SurfEasy VPN Review: At the promotional first-year rate it could make sense. – Software and Services – PC World New Zealand

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PC World
SurfEasy is a very basic VPN with fast speeds. The company’s Windows app is in bad need of an upgrade, it’s over priced after the first year and there’s no easy way to pay anonymously for those who need it.
What a strange few years it’s been for SurfEasy. Most people had never heard of the service until it was snapped up in early 2015 by browser maker Opera, and for a time it powered Opera’s free VPN. Then in 2017 NortonLifeLock, when it was still called Symantec, snapped it up from Opera.
In all that time and with different owners, SurfEasy has barely changed. That’s not necessarily a good thing as the interface is quite antiquated now, and at times the app can be a little infuriating with dropped connections. Still, it’s speedy enough to remain one of the 10 fastest VPNs in our tests.
When disconnected, SurfEasy shows your location based on your IP address; when connected it shows your apparent location based on your VPN IP.
To change your VPN location click the flag icon in the upper-right corner. This reveals a list of all the various country locations you can choose from.
There isn’t a lot in terms of extra features. No double-hop VPNs or split tunneling. SurfEasy does, however, work with U.S. Netflix. That was a big deal four years ago, but now it’s becoming a more common feature on VPN services.
SurfEasy also blocks ads, and it offers a feature to automatically connect to the VPN when on Wi-Fi.
SurfEasy permits torrenting but this feature is only available on the SurfEasy VPN plan (formerly the Ultra VPN plan). To connect to one of those servers, you click the country list and then select the Torrent Optimized option. The only other critical setting that SurfEasy’s app offers is whether to activate the VPN app on startup.
SurfEasy allows you to use up to five devices simultaneously, and there are apps for Windows, Mac, Android, and iOS. The website still claims it supports proxy extensions for Chrome and Opera, but if you dig a little deeper you quickly find out that those extensions are no longer supported.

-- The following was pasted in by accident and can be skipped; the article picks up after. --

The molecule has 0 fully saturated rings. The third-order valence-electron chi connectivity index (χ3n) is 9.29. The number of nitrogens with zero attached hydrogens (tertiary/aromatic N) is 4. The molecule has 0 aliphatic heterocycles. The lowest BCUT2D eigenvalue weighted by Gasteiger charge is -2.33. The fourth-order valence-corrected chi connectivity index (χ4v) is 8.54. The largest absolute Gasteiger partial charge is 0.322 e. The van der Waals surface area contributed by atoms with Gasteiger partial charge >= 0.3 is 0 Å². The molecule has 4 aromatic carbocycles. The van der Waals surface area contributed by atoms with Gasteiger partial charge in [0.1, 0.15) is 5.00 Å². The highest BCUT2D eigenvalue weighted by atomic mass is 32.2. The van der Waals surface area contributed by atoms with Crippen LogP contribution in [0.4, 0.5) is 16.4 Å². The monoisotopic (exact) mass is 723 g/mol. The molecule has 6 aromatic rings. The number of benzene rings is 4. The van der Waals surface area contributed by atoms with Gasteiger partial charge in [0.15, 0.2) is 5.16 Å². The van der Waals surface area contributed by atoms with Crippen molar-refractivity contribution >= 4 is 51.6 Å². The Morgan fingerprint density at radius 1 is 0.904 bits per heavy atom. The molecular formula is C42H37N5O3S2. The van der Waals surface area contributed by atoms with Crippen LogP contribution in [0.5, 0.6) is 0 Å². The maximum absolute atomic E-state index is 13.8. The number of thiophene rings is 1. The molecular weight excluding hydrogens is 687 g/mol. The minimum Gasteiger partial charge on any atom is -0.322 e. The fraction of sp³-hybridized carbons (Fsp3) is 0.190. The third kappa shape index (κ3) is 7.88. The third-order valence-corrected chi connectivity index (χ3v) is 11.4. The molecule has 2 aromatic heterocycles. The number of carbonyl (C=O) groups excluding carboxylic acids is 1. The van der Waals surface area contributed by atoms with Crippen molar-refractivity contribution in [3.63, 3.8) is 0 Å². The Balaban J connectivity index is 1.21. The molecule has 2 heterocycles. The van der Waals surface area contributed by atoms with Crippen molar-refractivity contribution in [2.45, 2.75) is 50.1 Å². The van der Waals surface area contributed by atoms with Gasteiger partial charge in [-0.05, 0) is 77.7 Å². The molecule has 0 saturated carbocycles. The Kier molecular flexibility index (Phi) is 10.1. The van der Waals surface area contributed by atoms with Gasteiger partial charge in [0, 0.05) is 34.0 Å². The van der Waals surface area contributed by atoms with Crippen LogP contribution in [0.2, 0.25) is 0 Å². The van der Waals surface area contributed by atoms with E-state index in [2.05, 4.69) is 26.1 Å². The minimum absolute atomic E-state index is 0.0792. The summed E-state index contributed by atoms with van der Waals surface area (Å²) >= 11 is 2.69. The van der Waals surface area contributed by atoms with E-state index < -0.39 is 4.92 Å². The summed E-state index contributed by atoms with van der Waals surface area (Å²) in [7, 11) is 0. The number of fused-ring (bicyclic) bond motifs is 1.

SurfEasy costs AU$59.99 for the first year, covering up to five simultaneous connections, and there’s a 14-day money-back guarantee. After that first year there are two options for renewal pricing on Windows. You can pay AU$77.88 for the SurfEasy VPN plan that includes five simultaneous connections and no region limits. Alternatively, there’s the Total VPN plan, which costs AU$47.88, covers the same number of devices, but has a more limited region option. There are also month-to-month plans if you only need a VPN for a short time.
SurfEasy at one time was one of the fastest VPNs we tested. It still remains in our top 10 (albeit the lower half), but its speeds aren’t as impressive as they once were. In our tests, SurfEasy retained 38.1 percent of the base speed compared to 55.28 percent four years ago.
Your experience with SurfEasy—or any other VPN—may vary depending on your ISP, router, device, and connection type.
As we saw four years ago, SurfEasy has connection issues. Last time we reported how the connection would stall for a few seconds after initial connection. This is still happening, and really there’s no excuse for these continuing issues.
Another important thing to note is that every SurfEasy server we used was running in Amazon’s cloud.
To sign up for SurfEasy the company requires an email address, and those who wish to could use a pseudonymous email address. That won’t get you very far in terms of anonymity, however, as SurfEasy does not offer any significant way to pay anonymously or semi-anonymously. All payments are handled via a credit card or PayPal. There are no options for paying in cash or with cryptocurrencies like Bitcoin.
SurfEasy is part of NortonLifeLock, the latter is based in Tempe Arizona and the CEO is Vincent Pilette.
As for SurfEasy’s privacy policy, it’s okay but not great. The policy says the service does not log your browsing and internet activity, but it does log your IP address for the purposes of delivering the content in accordance with your device(s) and determining the appropriate language settings for communicating with you. NortonLifeLock says it also logs your device name and type, OS version (mobile devices only), and aggregate bandwidth usage. It also collects some diagnostic data that you can read about in the privacy policy.
To sum up, SurfEasy has not changed in any substantial way in four years. A charitable explanation would be to say it’s in maintenance mode, but it sure feels more like benign neglect. If you need a cheap VPN for a single year, and you don’t mind the privacy policy, it’s quite a good deal. For nearly AU$50 or AU$80 after that, though? No way. This VPN is simply not competitive at those prices compared to what you can get elsewhere. It has no significant features to speak of, continues to have connection issues, the website has some inaccurate information, and the app is not great. The VPN performance is still fine, though not as good as it once was.
If all you’re looking for is a good connection to watch Netflix, or you need something cheap for that first year then SurfEasy could work for you. After that, we cannot recommend it at the prices the company is charging.
Editor’s note: Because online services are often iterative, gaining new features and performance improvements over time, this review is subject to change in order to accurately reflect the current state of the service. Any changes to text or our final review verdict will be noted at the top of this article.
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